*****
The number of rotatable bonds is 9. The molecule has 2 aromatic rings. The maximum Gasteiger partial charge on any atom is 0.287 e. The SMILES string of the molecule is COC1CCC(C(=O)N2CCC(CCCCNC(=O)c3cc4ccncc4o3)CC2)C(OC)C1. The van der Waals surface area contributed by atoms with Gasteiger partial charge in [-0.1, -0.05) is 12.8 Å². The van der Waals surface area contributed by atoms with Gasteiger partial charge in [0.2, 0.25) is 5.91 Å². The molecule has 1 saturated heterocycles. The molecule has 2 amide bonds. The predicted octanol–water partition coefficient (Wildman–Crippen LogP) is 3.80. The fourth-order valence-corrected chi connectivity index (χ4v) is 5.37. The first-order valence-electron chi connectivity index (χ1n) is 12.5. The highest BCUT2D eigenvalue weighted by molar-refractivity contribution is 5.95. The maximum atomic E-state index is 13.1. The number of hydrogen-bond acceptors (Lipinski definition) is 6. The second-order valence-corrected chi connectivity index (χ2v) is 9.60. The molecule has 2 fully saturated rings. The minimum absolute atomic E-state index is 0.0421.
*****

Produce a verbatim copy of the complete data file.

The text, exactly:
The number of rotatable bonds is 9. The molecule has 2 aromatic rings. The maximum Gasteiger partial charge on any atom is 0.287 e. The SMILES string of the molecule is COC1CCC(C(=O)N2CCC(CCCCNC(=O)c3cc4ccncc4o3)CC2)C(OC)C1. The van der Waals surface area contributed by atoms with Gasteiger partial charge in [-0.1, -0.05) is 12.8 Å². The van der Waals surface area contributed by atoms with Gasteiger partial charge in [0.2, 0.25) is 5.91 Å². The molecule has 1 saturated heterocycles. The molecule has 2 amide bonds. The predicted octanol–water partition coefficient (Wildman–Crippen LogP) is 3.80. The fourth-order valence-corrected chi connectivity index (χ4v) is 5.37. The first-order valence-electron chi connectivity index (χ1n) is 12.5. The highest BCUT2D eigenvalue weighted by molar-refractivity contribution is 5.95. The maximum atomic E-state index is 13.1. The number of hydrogen-bond acceptors (Lipinski definition) is 6. The second-order valence-corrected chi connectivity index (χ2v) is 9.60. The molecule has 2 fully saturated rings. The minimum absolute atomic E-state index is 0.0421.